Poet and courtesan
Veronica Franco (1546-1591), was a famous Renaissance courtesan and poet, the daughter of a courtesan. She had three brothers and was educated along with them, and married briefly to a doctor whom she soon divorced.
Franco was the ideal Venetian Renaissance courtesan: well read, wise, fair and reasonable, a sparkling conversationalist and familiar with the classics, able to play the lute and spinet. She would go on to have six children by different men, three of whom survived childhood.
She began writing poetry, and attended the literary salon of her friend and patron Domenico Venier in the 1570s. In 1575 she published 17 poems in her Terze Rime, about her life as a courtesan, frankly discussing sex and defending women from men who would attack and belittle them; she also challenges the Petrarchian ideal of the distant, fickle, unattainable beloved, promoting conversation between the sexes.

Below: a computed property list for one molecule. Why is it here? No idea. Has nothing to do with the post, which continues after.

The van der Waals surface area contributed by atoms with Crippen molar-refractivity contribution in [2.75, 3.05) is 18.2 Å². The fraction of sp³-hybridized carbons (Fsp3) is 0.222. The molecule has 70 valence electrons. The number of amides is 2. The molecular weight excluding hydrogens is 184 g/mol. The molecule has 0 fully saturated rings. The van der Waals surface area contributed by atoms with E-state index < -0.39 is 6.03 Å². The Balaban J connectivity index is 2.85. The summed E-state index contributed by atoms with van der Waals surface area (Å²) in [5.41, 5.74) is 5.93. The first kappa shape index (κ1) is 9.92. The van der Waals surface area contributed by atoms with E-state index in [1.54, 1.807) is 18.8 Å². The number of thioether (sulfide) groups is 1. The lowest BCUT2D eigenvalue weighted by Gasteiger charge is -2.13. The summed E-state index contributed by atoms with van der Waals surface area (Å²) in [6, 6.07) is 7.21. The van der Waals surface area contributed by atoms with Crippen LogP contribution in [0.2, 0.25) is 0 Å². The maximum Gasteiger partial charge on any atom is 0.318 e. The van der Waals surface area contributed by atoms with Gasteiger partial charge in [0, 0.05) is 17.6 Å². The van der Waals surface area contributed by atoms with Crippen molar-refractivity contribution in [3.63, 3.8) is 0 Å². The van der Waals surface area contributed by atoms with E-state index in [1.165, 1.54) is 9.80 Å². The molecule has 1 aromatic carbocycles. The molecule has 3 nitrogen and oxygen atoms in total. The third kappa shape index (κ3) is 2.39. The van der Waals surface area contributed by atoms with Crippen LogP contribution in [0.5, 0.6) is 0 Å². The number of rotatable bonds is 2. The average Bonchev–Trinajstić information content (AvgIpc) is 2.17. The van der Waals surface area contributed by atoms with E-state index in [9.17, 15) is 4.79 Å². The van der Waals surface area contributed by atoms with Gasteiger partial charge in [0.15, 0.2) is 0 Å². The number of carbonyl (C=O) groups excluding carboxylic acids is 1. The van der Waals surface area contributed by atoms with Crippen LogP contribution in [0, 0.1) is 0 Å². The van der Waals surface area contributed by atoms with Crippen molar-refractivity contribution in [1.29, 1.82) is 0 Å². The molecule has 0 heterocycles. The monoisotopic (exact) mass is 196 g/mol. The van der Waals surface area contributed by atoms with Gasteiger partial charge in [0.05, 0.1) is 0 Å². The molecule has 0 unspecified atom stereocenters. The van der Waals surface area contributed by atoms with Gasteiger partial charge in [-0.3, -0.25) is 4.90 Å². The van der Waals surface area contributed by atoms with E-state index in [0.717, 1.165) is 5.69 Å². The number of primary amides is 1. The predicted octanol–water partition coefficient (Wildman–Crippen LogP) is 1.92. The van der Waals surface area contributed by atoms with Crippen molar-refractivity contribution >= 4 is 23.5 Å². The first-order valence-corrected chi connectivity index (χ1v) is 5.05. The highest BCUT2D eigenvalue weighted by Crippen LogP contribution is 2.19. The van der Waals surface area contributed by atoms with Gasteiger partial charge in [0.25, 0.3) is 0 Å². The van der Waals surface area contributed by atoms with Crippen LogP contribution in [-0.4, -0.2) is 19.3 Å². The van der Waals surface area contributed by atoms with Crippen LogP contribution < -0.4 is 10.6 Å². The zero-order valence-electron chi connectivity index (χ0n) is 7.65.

The sea itself yearns toward this city’s realm
Holds turbulences off from it
While winding through its Eminence
Composed upon a water-woven throne-
A maze of intersecting liquid ways
An endless plan of serviceable paths
Franco also published a book of letters that described her daily life, including one thanking Tintoretto for painting her portrait. She had many friends among the movers and shakers, but fell afoul of the Inquisition in 1580 when her son's tutor accused her of practising magic. Although she was acquitted of the charges, her reputation declined afterwards, but not before she founded Santa Maria del Soccorso for destitute former prostitutes, after petitioning the Republic and her wealthy friends for funding. She died at age 45, poor and obscure.
Veronica Franco is the subject of The Honest Courtesan by Margaret Rosenthal, and the 1998 film Dangerous Beauty, with a number of scenes filmed in Venice.